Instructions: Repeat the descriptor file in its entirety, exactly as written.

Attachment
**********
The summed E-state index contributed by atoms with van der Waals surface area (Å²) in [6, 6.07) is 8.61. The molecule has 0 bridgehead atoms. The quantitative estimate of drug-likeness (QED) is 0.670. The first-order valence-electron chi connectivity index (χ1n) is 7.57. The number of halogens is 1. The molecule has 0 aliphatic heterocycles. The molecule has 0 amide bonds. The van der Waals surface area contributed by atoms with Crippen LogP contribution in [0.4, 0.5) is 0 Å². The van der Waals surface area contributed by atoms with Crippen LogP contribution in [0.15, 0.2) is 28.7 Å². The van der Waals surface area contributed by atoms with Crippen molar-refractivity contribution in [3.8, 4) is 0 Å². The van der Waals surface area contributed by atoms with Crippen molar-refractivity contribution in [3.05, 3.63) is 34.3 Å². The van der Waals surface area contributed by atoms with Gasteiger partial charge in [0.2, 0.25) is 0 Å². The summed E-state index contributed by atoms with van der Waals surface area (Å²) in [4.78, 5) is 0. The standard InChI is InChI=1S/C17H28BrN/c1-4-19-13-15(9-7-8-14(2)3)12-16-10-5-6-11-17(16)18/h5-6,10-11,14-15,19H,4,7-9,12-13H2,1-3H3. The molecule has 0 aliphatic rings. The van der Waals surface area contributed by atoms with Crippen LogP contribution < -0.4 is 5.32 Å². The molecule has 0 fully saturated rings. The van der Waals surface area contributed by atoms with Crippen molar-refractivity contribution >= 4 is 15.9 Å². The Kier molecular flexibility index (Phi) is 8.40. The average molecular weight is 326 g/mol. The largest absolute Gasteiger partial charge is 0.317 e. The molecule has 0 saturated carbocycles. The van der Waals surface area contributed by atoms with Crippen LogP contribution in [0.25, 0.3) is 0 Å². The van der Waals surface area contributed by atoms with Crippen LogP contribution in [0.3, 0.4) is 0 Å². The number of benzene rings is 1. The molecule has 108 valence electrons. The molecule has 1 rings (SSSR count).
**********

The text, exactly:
The summed E-state index contributed by atoms with van der Waals surface area (Å²) in [6, 6.07) is 8.61. The molecule has 0 bridgehead atoms. The quantitative estimate of drug-likeness (QED) is 0.670. The first-order valence-electron chi connectivity index (χ1n) is 7.57. The number of halogens is 1. The molecule has 0 aliphatic heterocycles. The molecule has 0 amide bonds. The van der Waals surface area contributed by atoms with Crippen LogP contribution in [0.4, 0.5) is 0 Å². The van der Waals surface area contributed by atoms with Crippen LogP contribution in [0.15, 0.2) is 28.7 Å². The van der Waals surface area contributed by atoms with Crippen molar-refractivity contribution in [3.8, 4) is 0 Å². The van der Waals surface area contributed by atoms with Crippen molar-refractivity contribution in [3.05, 3.63) is 34.3 Å². The van der Waals surface area contributed by atoms with Gasteiger partial charge in [0.2, 0.25) is 0 Å². The summed E-state index contributed by atoms with van der Waals surface area (Å²) in [4.78, 5) is 0. The standard InChI is InChI=1S/C17H28BrN/c1-4-19-13-15(9-7-8-14(2)3)12-16-10-5-6-11-17(16)18/h5-6,10-11,14-15,19H,4,7-9,12-13H2,1-3H3. The molecule has 0 aliphatic rings. The van der Waals surface area contributed by atoms with Crippen LogP contribution < -0.4 is 5.32 Å². The molecule has 0 fully saturated rings. The van der Waals surface area contributed by atoms with Crippen molar-refractivity contribution >= 4 is 15.9 Å². The Kier molecular flexibility index (Phi) is 8.40. The average molecular weight is 326 g/mol. The largest absolute Gasteiger partial charge is 0.317 e. The molecule has 0 saturated carbocycles. The van der Waals surface area contributed by atoms with Crippen LogP contribution in [0.25, 0.3) is 0 Å². The van der Waals surface area contributed by atoms with Crippen LogP contribution in [0.3, 0.4) is 0 Å². The number of benzene rings is 1. The molecule has 108 valence electrons. The molecule has 1 rings (SSSR count).